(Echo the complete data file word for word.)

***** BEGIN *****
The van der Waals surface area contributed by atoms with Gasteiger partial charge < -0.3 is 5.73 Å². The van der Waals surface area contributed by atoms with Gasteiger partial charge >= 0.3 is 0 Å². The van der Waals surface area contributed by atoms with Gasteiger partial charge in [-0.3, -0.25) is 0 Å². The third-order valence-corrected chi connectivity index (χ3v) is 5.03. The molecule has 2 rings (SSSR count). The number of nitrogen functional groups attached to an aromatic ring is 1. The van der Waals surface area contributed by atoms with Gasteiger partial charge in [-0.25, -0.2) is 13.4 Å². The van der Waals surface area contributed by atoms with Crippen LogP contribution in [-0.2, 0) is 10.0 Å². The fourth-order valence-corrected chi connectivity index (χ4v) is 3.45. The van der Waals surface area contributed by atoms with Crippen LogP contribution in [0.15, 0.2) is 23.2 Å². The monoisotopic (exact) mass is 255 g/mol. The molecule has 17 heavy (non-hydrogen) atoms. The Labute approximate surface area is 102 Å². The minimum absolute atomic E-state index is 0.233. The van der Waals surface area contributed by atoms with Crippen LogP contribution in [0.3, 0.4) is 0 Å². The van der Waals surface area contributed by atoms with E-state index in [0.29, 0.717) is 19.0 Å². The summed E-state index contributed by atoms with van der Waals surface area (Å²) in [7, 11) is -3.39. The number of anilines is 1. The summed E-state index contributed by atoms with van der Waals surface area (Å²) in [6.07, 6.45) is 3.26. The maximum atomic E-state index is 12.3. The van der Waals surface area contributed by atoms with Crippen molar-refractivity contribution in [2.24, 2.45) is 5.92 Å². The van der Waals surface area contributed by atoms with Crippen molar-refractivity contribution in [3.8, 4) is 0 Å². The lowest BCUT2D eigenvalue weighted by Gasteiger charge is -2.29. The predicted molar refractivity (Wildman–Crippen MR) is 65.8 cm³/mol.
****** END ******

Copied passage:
The van der Waals surface area contributed by atoms with Gasteiger partial charge < -0.3 is 5.73 Å². The van der Waals surface area contributed by atoms with Gasteiger partial charge >= 0.3 is 0 Å². The van der Waals surface area contributed by atoms with Gasteiger partial charge in [-0.3, -0.25) is 0 Å². The third-order valence-corrected chi connectivity index (χ3v) is 5.03. The molecule has 2 rings (SSSR count). The number of nitrogen functional groups attached to an aromatic ring is 1. The van der Waals surface area contributed by atoms with Gasteiger partial charge in [-0.25, -0.2) is 13.4 Å². The van der Waals surface area contributed by atoms with Crippen LogP contribution in [-0.2, 0) is 10.0 Å². The fourth-order valence-corrected chi connectivity index (χ4v) is 3.45. The van der Waals surface area contributed by atoms with Crippen LogP contribution in [0.15, 0.2) is 23.2 Å². The monoisotopic (exact) mass is 255 g/mol. The molecule has 17 heavy (non-hydrogen) atoms. The Labute approximate surface area is 102 Å². The minimum absolute atomic E-state index is 0.233. The van der Waals surface area contributed by atoms with Crippen LogP contribution in [0.3, 0.4) is 0 Å². The van der Waals surface area contributed by atoms with E-state index in [0.29, 0.717) is 19.0 Å². The summed E-state index contributed by atoms with van der Waals surface area (Å²) in [7, 11) is -3.39. The number of anilines is 1. The summed E-state index contributed by atoms with van der Waals surface area (Å²) in [6.07, 6.45) is 3.26. The maximum atomic E-state index is 12.3. The van der Waals surface area contributed by atoms with Crippen molar-refractivity contribution in [2.24, 2.45) is 5.92 Å². The van der Waals surface area contributed by atoms with Crippen molar-refractivity contribution in [3.8, 4) is 0 Å². The lowest BCUT2D eigenvalue weighted by Gasteiger charge is -2.29. The predicted molar refractivity (Wildman–Crippen MR) is 65.8 cm³/mol.